d4p, knd lying in imtyenso drifts, miles
And miles from the nearest habitation,
with no idoa of whica" direction.' be
must travel, or what diblanee, to reach
the nearest shelter. : Supposing that
heWnf tfoAll'W tWmkln- rAadf", hi
starlid in'the' tiTir'emif neTflib lIpf
posed to be eonth, in hopes thaVne
Uigkt discover the lost 'trtok'.-lfou
kfter'-lioAir'did ho wa6e,''tbfough,Hli
snovr, with the fearfu'l mow chilling
him It reugh- and "thYbeglf. BfoH
face andtfwat:.vore froicft rfolid, and hid
still, strong in determination to 'save
himself, if in the1 range of poss iblities,
ha kept moving on tbroagh the long,
eheei'less day. Toward" night he suf
fered greatly from hunger, as fie had
eaten nothing since Thursdaj n$m.
Whoa ' darkneis agaie cloned around
him, he folt that the chhnoos for sur
viving tke night wero - very e'im in
deed. He 'dare not sit down to rest,
fearing' that he would fall alerp nd
peribh. All throogh the keoend night
ko dept en his feet, sometimes becom
ing so exhausted with cold, huageraud
hie great excrticna to kp traveling,
he would stop a fo'.v "moments to rest.
He' tcpoitteJly fall asleep whilethus
standing, and was only awakened by
falling Into the show. Again and
fc'galn during Friday night he did the.
struggle ou till daylight appeared. '
Tho wind had now eeMod, but the cold
was intense. When the sun crme up
en- ' ' -: - -
morning he was able for tho
to learn the directions.. Looking anx
iously around on every side, and see
ing no settlement, grovo or road, , ke
folt that a longer struggle for life was
almost hopoless. But finding that he
was still able to , movo, bo turnod his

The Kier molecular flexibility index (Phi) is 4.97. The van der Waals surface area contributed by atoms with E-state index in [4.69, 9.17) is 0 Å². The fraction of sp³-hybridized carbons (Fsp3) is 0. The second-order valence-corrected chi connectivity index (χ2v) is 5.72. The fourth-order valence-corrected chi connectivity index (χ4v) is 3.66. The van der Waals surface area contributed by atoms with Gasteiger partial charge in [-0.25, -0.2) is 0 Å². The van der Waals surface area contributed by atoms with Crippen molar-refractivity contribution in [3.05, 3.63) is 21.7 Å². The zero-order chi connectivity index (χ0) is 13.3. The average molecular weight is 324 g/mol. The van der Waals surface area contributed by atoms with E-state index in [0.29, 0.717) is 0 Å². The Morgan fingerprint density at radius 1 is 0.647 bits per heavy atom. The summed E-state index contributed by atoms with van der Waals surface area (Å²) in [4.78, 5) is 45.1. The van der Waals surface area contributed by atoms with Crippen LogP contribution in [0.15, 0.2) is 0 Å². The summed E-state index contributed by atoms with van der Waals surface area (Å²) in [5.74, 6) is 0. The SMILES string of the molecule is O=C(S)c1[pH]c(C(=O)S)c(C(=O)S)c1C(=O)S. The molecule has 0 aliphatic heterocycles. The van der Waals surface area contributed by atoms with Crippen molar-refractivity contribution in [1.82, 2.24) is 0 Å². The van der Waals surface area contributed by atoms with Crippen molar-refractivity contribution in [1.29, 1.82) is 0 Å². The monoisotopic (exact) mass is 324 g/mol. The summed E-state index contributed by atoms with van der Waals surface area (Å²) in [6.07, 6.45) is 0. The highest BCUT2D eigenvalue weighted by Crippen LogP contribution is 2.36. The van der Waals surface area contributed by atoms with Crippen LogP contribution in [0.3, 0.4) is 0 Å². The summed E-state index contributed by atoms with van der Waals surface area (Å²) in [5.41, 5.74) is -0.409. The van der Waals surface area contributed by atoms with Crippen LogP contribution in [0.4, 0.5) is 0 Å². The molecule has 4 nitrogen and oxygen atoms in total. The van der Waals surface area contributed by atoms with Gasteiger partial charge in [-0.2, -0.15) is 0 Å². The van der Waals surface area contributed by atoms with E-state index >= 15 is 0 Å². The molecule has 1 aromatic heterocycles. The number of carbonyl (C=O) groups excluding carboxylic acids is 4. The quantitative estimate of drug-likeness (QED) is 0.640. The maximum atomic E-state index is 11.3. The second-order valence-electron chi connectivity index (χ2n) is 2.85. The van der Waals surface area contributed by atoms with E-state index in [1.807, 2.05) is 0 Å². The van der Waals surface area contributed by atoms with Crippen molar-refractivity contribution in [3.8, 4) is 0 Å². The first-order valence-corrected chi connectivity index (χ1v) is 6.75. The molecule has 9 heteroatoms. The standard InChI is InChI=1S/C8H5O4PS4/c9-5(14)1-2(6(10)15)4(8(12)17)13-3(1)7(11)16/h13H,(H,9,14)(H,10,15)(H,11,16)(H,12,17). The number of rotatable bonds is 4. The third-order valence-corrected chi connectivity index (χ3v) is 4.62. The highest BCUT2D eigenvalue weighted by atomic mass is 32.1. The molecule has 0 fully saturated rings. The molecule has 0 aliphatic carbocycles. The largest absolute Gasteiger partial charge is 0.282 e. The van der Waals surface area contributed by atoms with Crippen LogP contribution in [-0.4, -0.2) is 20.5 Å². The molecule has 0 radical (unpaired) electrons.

face to tlie east, knowing that his only
hoponrjV was In being able to reach
tho lWmoines river, along ' which ho
was uro to find pettlera. ' All day Sat
urday be toiled on' through the deep
snow, Buiroring intensely from hunger,
cold and loss of s'eop." Whenever bis
strength gave out, and be Btoppcd for
a moment, be wculd fall asloep and
tumble down into the snow, again
awakon, rise up, and Bgsin push on.
Night once mora came on, and foand
him still ont on thegreat prairie, with
no' shelter in sight. Again did he pass
another night tlie third one on Vis
feet, walking, stepping, falling asloep,
tumbling down, awakening, rising up,
and toiling on again. Lost, starving,
and freeaing, but still undismayed he
watchod patiently during ' the 'l6ng
hours of the night for the rising of the
sun on the morning of - - 1
the fourth day out. The aunrosebright
and clear, but it was intensely cold,
the mercury at sixteen degrees below
zero,' with a koon cutting wind from
the north, lie had now, strange ins it
may teem, ceanod'lo Buffer frem hung
er; and norving liimself for one moro
effort, ho turned his f:fco enstwjvrd,
and agnin struggled ori.' lf!s progress
was very slow,( bat at aboat 11 o'cloek
his courHge was renewed by the sight
of a grey in the dljtauce, "Hope, hat
had never cntirely'deserted him,' grew
strou'g, and all through the day he
strove with almost superhuman efforts
to reach the timbor before dark, fear
ing that he co'uld not survive another